Doctors’ anti-graft drive ‘failed’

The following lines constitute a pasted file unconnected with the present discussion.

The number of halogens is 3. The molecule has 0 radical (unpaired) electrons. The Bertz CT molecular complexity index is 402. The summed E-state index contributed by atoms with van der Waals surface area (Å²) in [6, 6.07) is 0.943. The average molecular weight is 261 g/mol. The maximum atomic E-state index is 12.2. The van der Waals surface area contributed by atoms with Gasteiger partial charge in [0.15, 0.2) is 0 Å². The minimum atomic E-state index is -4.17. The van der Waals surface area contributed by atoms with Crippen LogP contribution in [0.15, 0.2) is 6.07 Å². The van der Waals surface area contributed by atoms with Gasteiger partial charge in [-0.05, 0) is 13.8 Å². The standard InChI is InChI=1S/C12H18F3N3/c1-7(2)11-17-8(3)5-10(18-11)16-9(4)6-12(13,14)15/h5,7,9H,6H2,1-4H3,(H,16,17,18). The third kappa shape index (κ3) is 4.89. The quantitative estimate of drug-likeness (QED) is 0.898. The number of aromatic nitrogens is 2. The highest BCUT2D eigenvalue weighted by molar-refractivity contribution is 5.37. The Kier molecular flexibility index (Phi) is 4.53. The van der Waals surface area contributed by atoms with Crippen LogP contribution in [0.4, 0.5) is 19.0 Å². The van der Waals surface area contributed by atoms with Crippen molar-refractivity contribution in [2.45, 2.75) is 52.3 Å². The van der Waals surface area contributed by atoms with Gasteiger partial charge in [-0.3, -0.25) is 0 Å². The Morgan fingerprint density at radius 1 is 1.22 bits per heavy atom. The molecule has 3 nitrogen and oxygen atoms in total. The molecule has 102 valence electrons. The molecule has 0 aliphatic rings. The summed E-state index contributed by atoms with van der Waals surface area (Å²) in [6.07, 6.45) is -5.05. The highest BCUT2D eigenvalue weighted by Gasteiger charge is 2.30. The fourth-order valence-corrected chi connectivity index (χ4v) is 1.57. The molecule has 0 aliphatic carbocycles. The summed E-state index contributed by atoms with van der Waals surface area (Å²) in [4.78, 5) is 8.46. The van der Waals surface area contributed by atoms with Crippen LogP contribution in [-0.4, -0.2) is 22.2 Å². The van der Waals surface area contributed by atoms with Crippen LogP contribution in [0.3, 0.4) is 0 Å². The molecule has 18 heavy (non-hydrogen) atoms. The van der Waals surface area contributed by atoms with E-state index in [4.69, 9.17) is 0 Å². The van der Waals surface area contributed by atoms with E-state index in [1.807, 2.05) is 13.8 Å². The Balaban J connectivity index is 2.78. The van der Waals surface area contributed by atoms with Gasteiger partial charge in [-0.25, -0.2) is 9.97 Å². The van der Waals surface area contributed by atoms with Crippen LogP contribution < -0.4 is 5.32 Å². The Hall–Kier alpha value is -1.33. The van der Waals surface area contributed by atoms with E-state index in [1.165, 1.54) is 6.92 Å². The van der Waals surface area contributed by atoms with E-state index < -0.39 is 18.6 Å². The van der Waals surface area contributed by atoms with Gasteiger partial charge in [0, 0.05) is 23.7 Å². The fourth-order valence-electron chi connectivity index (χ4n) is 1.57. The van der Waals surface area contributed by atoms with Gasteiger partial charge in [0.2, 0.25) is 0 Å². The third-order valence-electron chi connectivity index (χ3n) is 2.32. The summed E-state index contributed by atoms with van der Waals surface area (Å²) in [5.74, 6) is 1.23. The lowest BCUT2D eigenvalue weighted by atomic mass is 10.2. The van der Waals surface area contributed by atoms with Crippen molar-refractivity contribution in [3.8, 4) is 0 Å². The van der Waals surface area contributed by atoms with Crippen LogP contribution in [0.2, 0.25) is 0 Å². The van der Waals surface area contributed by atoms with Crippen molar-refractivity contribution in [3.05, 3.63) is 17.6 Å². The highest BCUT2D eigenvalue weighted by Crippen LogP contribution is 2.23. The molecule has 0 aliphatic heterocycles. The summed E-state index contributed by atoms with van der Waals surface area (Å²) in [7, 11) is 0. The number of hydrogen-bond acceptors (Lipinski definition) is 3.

An initiative launched in 2003 by a group of doctors with the aim of cracking down on the widespread practice of doctors taking under-the-table payments has been «a total failure,» one of the medics involved in the initiative has told Kathimerini. «How can it not have failed when even the doctors that we knew were on the take began wearing the rosettes,» said Olga Cosmopoulou, a doctor at the Geniko Kratiko Hospital in Nikaia, near Piraeus, referring to the distinctive badges worn by the doctors involved in the project. Cosmopoulou said that many doctors continued to demand «fakelakia» (literally «little envelopes») for services that are supposed to be free of charge and that even many of those who join the state health system with good intentions end up following the bad example of their colleagues. «When they get to the age of 40 and have families to take care of but are still on 1,200 euros a month, they change,» said Costas Barkas, a neurosurgeon working at the same hospital. Cosmopoulou stressed that the practice of bribe taking remains extremely widespread. «There are very few doctors who do not take money,» she remarked. Of the remaining medics, she added, there are some who do not demand under-the-table payments but accept them when they are offered, which is frequently the case as patients are anxious to receive the best possible treatment. According to recent research, Greeks pay some 194 million euros in fakelakia each year, a figure that represents 13.5 percent of state spending on the health sector. Barkas stressed that the scourge of under-the-table payments is hard to stamp out as it does not exist in a vacuum but in a generally corrupt system. «Unfortunately, the fakelaki is just the tip of the iceberg that is the underground economy of the health service,» he said.

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